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Sumerian Myths and Legends- the God Enki

Updated on June 4, 2011

The Sumerians

The Sumerian civilisation was an ancient civilisation which occupied much of what we now regard as modern day Iraq. The area was fertile, being bounded by the river Euphrates and the River Tigris and the civilisation progressed and developed in the milleniums before Christ. Sumerian became a written language and extracts of legends and myths have been found most dating from 2000 B.C. Most stories have been found written on tablets within the ruins of temples, however few are complete and knowledge of their language is still developing, so if you have heard another different version of a story, it could be because a different translation has been used or that it is an earlier or later translation of the story I am about to tell.

map of where Sumeria was believed to be
map of where Sumeria was believed to be | Source

The God Enki

The ancient Sumerian legend of Enki and Ninmah told of the time when the world was first created. At the point of creation the Gods were born and were given roles in the managing of the land. from basket carriers to supervisors, depending on their status. A great amount of manual labour was needed in order to irrigate the land and to grow food for the Gods.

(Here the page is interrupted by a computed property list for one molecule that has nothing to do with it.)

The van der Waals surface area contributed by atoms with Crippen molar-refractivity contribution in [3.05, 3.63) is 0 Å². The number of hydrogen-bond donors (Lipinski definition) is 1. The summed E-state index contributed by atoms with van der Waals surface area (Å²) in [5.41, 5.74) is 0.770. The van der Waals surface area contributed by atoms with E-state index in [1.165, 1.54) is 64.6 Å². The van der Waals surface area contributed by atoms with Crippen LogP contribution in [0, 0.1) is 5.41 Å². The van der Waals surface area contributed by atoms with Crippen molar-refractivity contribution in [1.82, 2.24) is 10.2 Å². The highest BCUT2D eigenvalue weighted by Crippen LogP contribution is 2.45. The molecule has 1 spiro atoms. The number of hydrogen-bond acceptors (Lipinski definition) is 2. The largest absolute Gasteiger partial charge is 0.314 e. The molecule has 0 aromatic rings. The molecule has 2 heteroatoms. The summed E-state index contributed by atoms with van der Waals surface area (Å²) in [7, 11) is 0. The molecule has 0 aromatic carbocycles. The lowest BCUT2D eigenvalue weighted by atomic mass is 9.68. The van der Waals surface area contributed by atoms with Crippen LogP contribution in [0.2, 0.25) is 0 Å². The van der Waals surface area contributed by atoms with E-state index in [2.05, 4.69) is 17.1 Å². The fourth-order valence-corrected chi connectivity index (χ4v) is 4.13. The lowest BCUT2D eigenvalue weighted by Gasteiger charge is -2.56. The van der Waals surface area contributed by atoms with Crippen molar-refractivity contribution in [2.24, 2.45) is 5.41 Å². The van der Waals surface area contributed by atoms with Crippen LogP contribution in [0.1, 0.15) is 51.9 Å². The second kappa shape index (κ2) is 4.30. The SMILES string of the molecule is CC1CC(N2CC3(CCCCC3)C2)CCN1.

The Gods found this work too strenuous and asked that the chief God Enki find a better way for the work to be done. Enki was a water God who slept in a watery land known as Apsu and was awoken by his mother Nammu, who suggested that he create man, to do the work of the Gods.

Women did create man!

Nammu, joined by Ninmah, another Goddess took some of the clay from the depths of the Apsu and used it to shape a form for man. Ninmah then declares that each human being would be fated to work hard for the pleasure of the Gods!

The legend continues that Enki and Ninmah start to celebrate the finding of what appears to be an easy solution to the problem and soon become drunk. They start a contest in which the first God creates a human being and the other God suggests a suitable role for it in society. Ninmah moulds human beings with physical deformities, the first three having deformities in the genital area and so Enki gives them positions as priests. When it comes to Enki's turn and a little more wine has flowed, Enki makes his being severely handicapped, unable to walk, stand or feed himself. Ninmah decrees that it is to always be like a child and live in the Goddess care. Ninmah is so angry with Enki for producing this being that she curses him and being quite powerful manages to condemn him to live in the murky waters of the Apsu until the end of time.

What do we learn?

What do we learn from this story? We could argue several points- the age old tradition of eunuchs acting as priests could have been usual in ancient Sumeria, certainly this was prevalent in ancient china . Secondly and the one I find most interesting, the concept that the heavily disabled person was to be cherished and to be loved and looked after, sitting in the Goddess's lap for succour and support. We often think that care of the disabled was a twentieth century phenomenon when income allowed for it , yet here it is an ancient civilisation advocating high levels of care for those unable to care for themselves. Just an idea from me, you may have others and I would be delighted to receive your comments, below.


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